Travel is the movement of people between relatively distant geographical locations, and can involve
travel by foot, bicycle, automobile, train, boat, airplane, or other means, with or without luggage, and
can be one way or round trip. Travel can also include relatively short stays between successive movements.
The origin of the word "travel" is most likely lost to history. The term "travel" may originate from the Old
French voyage travail. According to the Merriam Webster dictionary, the first known use of the voyage travel
was in the century. It also states that the word comes from Middle (which means to torment, labor, strive,
journey) and earlier from Old (which means to work strenuously, toil). In English we still occasionally use
the voyage travail and travails, which mean struggle. According to Simon Winchester in his book The Best
Travelers' Tales (2004), the words travel and travail both share an even more ancient root: a Roman instrument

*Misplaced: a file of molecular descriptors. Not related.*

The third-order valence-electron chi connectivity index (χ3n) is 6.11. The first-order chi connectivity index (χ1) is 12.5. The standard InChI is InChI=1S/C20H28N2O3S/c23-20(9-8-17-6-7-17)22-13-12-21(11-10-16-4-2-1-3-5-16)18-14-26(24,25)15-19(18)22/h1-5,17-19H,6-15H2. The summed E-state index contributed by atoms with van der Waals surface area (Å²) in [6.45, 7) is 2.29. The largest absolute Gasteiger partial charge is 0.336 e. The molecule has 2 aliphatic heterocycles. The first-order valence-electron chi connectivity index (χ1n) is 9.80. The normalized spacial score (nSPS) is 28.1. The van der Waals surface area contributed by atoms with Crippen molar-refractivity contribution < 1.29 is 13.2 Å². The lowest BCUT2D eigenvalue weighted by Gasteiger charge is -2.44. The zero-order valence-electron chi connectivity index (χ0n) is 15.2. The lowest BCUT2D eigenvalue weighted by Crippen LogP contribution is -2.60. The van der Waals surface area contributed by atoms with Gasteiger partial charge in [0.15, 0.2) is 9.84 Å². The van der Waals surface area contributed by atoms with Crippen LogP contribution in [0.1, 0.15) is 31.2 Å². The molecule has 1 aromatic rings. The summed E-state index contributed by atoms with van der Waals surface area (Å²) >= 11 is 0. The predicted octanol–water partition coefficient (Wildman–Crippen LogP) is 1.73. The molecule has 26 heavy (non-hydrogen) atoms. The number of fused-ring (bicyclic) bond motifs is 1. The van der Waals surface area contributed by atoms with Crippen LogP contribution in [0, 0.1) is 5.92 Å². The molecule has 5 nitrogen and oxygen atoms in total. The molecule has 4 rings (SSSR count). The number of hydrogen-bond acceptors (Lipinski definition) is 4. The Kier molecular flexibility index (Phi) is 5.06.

of torture called the tripalium (in Latin it means "three stakes", as in to impale). This link reflects the
extreme difficulty of travel in ancient times. Also note the torturous connotation of the voyage "travailler."
Today, travel may or may not be much easier depending upon the destination you choose , how you plan to get
there (tour bus, cruise ship, or oxcart) , and whether or not you decide to "rough it (see extreme tourism and
adventure travel). "There's a big difference between simply being a tourist and being a true indian traveler,"
notes travel . This is, however, a contested distinction as academic work on the cultures and sociology of travel